State officials plan to open a new center in Buffalo to help local manufacturers develop innovative new products that they might not otherwise have the resources to do on their own.
Plans for an Advanced Manufacturing Institute still are being developed, but the project is expected to be one of the key initiatives backed by the Western New York Regional Economic Development Council and Gov. Andrew M. Cuomo’s “Buffalo Billion” pledge.
The idea is to create a resource center where local manufacturers, especially small to midsize companies, can share resources and work with experts and engineers to develop new products and services that will make them more competitive in the global market and also help them push into new markets that will help their businesses grow.
“We don’t have a ton of companies that have the resources to provide these services on their own,” said Howard A. Zemsky, co-chairman of the local development council, which will be briefed on the project during its meeting this morning. “Advanced manufacturing is an important piece of our economic puzzle.”
The development council has been working with EWI, an Ohio consultant that specializes in helping companies develop innovative products, to create a plan for the manufacturing institute, whose location in Buffalo has not yet been determined.
“This really is focused on filling a void in this region,” said Christina P. Orsi, regional director for Empire State Development Corp. in Buffalo. “This really doesn’t exist locally.”
Zemsky said the center is expected to cost “tens of millions” of dollars and could be operating by the end of next year. The initial plan for the institute is due to be presented to the development council during September, and Zemsky said the council also is seeking federal funding for the project.
The center is one of the key pieces of the development council’s broader plan for trying to invigorate the Buffalo Niagara region’s economy, which has been suffering from a lack of innovation and ranks comparatively low in the number of new patents generated by businesses here.
Council officials believe that advanced manufacturing can be one of the region’s centers of economic strength in the coming years, in part because of the availability of low-cost hydropower, ample water supplies and a central location that puts much of the Canadian and U.S. populations within an eight-hour drive. The region also has a pool of graduates flowing from its colleges and universities.
But the council has identified two factors that are holding back those advanced manufacturers: a shortage of workers with the skills that are needed in 21st century factories, and the difficulties that the region’s more than 1,500 small- to mid-sized manufacturers face in developing innovative new products.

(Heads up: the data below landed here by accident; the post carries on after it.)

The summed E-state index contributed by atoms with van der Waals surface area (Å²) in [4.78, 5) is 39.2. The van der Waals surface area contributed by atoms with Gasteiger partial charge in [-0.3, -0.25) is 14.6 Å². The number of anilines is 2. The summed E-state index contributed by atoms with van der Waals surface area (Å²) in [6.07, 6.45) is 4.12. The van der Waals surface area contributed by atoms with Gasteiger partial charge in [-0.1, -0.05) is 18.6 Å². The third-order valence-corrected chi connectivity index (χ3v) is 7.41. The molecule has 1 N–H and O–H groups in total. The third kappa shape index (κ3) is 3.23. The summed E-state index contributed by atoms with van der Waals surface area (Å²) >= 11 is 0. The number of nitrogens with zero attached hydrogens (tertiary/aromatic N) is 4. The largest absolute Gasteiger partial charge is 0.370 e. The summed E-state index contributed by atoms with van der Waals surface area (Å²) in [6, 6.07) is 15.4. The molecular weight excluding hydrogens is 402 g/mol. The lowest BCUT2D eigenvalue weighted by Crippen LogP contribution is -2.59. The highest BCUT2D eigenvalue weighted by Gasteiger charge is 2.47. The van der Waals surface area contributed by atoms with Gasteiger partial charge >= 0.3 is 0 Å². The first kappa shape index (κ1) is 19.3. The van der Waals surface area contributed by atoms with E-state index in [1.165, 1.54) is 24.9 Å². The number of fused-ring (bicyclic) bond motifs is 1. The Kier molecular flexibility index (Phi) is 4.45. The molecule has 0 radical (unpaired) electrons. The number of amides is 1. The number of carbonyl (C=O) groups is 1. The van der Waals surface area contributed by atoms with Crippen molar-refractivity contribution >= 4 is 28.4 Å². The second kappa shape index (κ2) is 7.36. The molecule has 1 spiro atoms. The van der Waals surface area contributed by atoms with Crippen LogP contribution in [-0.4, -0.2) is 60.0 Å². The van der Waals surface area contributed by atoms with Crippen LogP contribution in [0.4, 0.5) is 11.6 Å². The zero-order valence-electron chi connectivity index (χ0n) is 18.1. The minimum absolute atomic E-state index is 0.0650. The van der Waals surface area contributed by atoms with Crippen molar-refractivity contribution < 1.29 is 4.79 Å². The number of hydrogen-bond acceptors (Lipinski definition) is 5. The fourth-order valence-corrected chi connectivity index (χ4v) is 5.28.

“No one lives in a vacuum,” Zemsky said.
“If you can’t be competitive and innovative in manufacturing in a global economy, you’re not going to exist,” he said. “There’s no such thing as standing in place: You’re either moving forward or falling behind.”
To address those concerns, the council is working to create a workforce development center in Buffalo, as well as the manufacturing center. Sites have not been selected for either center, and it’s possible that both could be located within the same building to both reduce costs and create synergies between the training and research operations, Orsi said.
The concept behind the manufacturing institute is to create a center where manufacturers can work with engineers or use sophisticated equipment to help them turn ideas for new products into reality. Smaller companies typically can’t afford to take on those types of development projects individually, but the manufacturing center is expected to be able to allow those firms to pursue those projects at a significantly lower cost because they are sharing the center’s resources with other local businesses.
“Our mission is to advance manufacturing competitiveness for our members,” said Stephen Levesque, an EWI project manager who has been working on the Buffalo manufacturing center project since May. “It might be a process improvement or the next generation of a product.”
To develop the center’s plan, Levesque has been meeting with local manufacturers to help determine what types of technical skills and resources are in the greatest demand and could help companies in a broad range of industries.
“We focus on crosscutting technologies that will serve a vast number of manufacturers,” Levesque said. “We’re not likely to be all things to all people.”